What does this have to do with intermittent fasting? I fast three times each week because of evidence that the benefits of caloric restriction (prolonged healthspan) result from the activation of a genetic program rather than from reduced metabolic activity per se, and that this genetic program can also be induced by intermittent fasting. Evidence from animal models for such a genetic program is quite solid. Evidence that this program exists in humans (and it not already fully induced in most people) is less solid. What is really unclear is what that program is and how it can be induced. Much of the science described in Taubes' book will certainly bear on figuring this out.

2 comments:

David Brown said...

One matter that most scientists and weight control experts ignore is the fact that not all calories passing through the digestive tract get absorbed into the bloodstream. Calorie excretion rates as high as 60 percent have been measured by researchers in Africa.

About four years ago, Harvard statistician Penelope J. Greene, PhD presented findings regarding a feeding experiment at the annual meeting of the North American Association for the Study of Obesity. During the 12 week study involving three groups of dieters on different regimens, a low carb group consuming 300 more fat calories per day than either of the other two groups lost more weight than the low-fat group but less weight than the other low-carb group. Dr. Green was not sure how to explain her findings in terms of the laws of thermodynamics. She speculated, "... the body may absorb less of what's eaten on a low-carbohydrate diet which is high in protein and fat." You can access an article about this experiment published in the Harvard Gazette by Googling "Penelope J. Greene."

Most people have a simplistic view of what happens to food as it passes through the digestive tract. The fauna inhabiting the digestive tract feed on the food that doesn't get absorbed and multiply accordingly. It's estimated that half of fecal matter consists of dead bacteria. Anybody who makes compost knows that bacteria generate heat as they feed. So some of the caloric energy in food would be released as heat into the body as bacteria multiply.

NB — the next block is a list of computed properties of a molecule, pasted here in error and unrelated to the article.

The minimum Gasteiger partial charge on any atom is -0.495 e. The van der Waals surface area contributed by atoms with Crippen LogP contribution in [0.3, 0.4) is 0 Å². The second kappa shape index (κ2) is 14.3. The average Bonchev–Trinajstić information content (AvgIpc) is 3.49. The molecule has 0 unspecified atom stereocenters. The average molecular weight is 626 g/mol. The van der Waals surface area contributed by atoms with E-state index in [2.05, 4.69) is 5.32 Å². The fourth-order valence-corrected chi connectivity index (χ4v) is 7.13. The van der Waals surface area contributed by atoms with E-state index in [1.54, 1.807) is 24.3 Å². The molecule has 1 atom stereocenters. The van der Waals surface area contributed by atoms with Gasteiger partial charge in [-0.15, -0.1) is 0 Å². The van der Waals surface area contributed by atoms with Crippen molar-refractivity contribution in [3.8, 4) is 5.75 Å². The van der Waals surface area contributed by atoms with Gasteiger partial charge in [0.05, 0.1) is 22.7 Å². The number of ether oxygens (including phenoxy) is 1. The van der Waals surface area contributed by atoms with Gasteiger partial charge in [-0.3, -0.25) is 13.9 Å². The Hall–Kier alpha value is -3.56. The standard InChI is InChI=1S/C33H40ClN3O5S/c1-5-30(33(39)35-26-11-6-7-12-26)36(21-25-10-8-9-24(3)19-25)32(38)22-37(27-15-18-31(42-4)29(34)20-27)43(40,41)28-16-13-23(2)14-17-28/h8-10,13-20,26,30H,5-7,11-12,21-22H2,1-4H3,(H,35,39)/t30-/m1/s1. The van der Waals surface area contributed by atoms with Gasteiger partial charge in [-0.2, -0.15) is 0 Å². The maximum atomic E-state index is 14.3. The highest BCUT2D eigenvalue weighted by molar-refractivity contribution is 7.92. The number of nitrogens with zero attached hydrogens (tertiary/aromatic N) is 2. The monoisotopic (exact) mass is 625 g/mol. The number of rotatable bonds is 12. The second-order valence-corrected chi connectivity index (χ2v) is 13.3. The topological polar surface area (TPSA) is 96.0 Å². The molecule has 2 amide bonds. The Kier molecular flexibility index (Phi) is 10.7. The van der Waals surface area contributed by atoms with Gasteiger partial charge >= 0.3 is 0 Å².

To access more of my commentary on this matter, Google "unabsorbed calories" or "calorie excretion."

David Brown
Nutrition Education Project

Dave said...

The "laws of physics are inviolable" argument is often misapplied when it comes to nutrition. To apply conservation of energy, you need to account for all routes of energy output and their possible dependence on energy input. It is assumed that food intake, physical activity, and heat generation are independent. Thus, if physical activity is held constant, and heat is a function of BMR and physical activity only, then excess caloric consumption must lead to fat storage.

Taubes hypothesis, which he supports with some solid science, is that these things are not independent. Different macronutrients have different effects on the metabolism, and thus on the regulation of fat storage, heat generation, and possibly even the urges to perform physical activity and consume more calories. No laws of physics are violated. Rather, we recognize that biological systems are not are considerably more complex than a car engine, containing lots regulatory mechanisms aimed at maintaining allostasis.

Though he doesn't discuss IF directly, I found that Taubes book provided me some extra insight as to how IF can promote weight loss without changing total caloric input.